Data scientists need to communicate their findings, ideas, recommendations, and solutions to stakeholders and colleagues who have far less technical knowledge than they do. This is an important responsibility: Workplace communication is always important, but it becomes even more so when there’s a knowledge gap involved.
Machine learning candidates with great communication skills will be able to explain their work accessibly to the rest of an organization. It’s a crucial skill to look out for.
Data storytelling is emerging as a skill in its own right. It involves communicating the stories that data tells clearly and compellingly, the key components being data, narrative, and visualizations. All four types of communication are important to this process.
Rather than presenting your team with a spreadsheet of data and rattling off numbers, consider how you can engage multiple parts of their brains. Using data storytelling, you can evoke an emotional response on a neural level that can help your points be remembered and acted upon.Harvard Business School (2021)
Test and hire for communication skills in machine learning candidates to ensure they can communicate, as well as analyze data.
Measure candidates’ skills with TestGorilla’s Data Science assessment
Of the skills mentioned above, the first four are considered hard skills, and the final two are soft or durable skills.
The former are role-specific and relatively quantifiable. They require quite a bit of maintenance: The field of data science is always changing, so data science skills must be kept up to date. Soft skills are a bit different. They are more personal attributes, and, although they can be quantified and worked on, they come more naturally to some than others.
With TestGorilla, you can measure all of these skills in your candidates. Our test library is full of technical, role-specific, soft, and cognitive ability tests.
First up is the Data Science test. You can use this to assess the technical data science skills listed above and identify top machine learning talent.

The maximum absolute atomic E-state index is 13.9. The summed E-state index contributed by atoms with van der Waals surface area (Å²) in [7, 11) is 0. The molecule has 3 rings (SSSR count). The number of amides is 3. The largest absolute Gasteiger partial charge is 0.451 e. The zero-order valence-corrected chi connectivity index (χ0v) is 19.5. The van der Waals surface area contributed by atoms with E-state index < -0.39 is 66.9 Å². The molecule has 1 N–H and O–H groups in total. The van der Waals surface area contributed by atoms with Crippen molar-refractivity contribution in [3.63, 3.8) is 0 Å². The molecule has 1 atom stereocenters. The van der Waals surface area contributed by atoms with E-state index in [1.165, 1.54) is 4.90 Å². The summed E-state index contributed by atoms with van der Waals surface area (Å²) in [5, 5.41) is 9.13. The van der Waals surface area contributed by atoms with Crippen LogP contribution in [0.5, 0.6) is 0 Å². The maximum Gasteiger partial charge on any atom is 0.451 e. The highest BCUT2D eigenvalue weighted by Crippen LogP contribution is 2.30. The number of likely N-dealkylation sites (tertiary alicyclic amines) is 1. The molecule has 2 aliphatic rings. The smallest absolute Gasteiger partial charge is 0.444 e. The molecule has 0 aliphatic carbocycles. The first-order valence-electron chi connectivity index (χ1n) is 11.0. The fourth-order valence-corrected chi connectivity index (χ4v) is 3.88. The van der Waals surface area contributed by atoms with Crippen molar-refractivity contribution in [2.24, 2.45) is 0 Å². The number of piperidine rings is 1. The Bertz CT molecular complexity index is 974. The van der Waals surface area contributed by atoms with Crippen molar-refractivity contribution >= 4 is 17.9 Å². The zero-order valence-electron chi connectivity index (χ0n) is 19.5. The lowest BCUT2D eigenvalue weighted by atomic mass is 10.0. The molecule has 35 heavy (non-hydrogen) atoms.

About the Data Science test
While it’s often said that the company with most data wins, it is in fact the company with the best-managed data that gleans the most valuable insights and comes out on top. And for that, you need a data scientist.
TestGorilla’s Data Science test is a great way to evaluate entry to mid-level candidates for any roles that require data-science knowledge and skills. If you’re recruiting machine learning talent, data, forecasting, or modeling analysts, this is the test for you.
All of TestGorilla’s assessments are created by subject matter experts. The Data Science test was built by an expert chosen for their knowledge and ability on the subject, and their reputation in the field. It has been peer-reviewed by other experts and calibrated using hundreds of test-takers with relevant data science experience.
Due to our feedback mechanisms and unique algorithms, the test is always being constantly improved.
So, how does it work?
The test will ask candidates questions about role-specific skills and knowledge. They’ll also have to use situational judgment to answer questions that regularly come up in data science settings.
Here are some examples of the kind of questions you can expect from the test.
Candidates who do well in our Data Science test will have a strong grasp of the data science fundamentals. They’ll also have suitable programming, statistics, neural networks, and machine and deep learning skills.
Assess soft skills in machine learning talent with our Problem-Solving and Communication tests
It’s just as important to hire candidates who have the soft skills required for data science roles. Once again, we’ve got you covered.
- The Problem-Solving test can help you evaluate your candidates’ ability to evaluate complex situations, define problems, analyze data, and reach sound conclusions in order to deliver solutions.
- Our Communication test is a great way to identify data science candidates who can communicate their complex ideas and solutions in an effective and professional manner
Recruit the best machine learning candidates with TestGorilla
By now, you should have all the information you need about hiring entry to mid-level machine learning talent with pre-employment tests. If you’re hiring for data science roles and you’re worried about finding skilled candidates, then look no further than TestGorilla.
You can reduce time to hire, cut recruitment costs, combat hiring bias, and boost employee retention with skills assessments. And all with the added bonus of identifying top applicants.
Whether or not you believe in the data science talent shortage, skills-based hiring is on the rise. And you can embrace the future of hiring with TestGorilla.
Book a demo with our sales team for more information, or sign up for a free plan to check it out for yourself.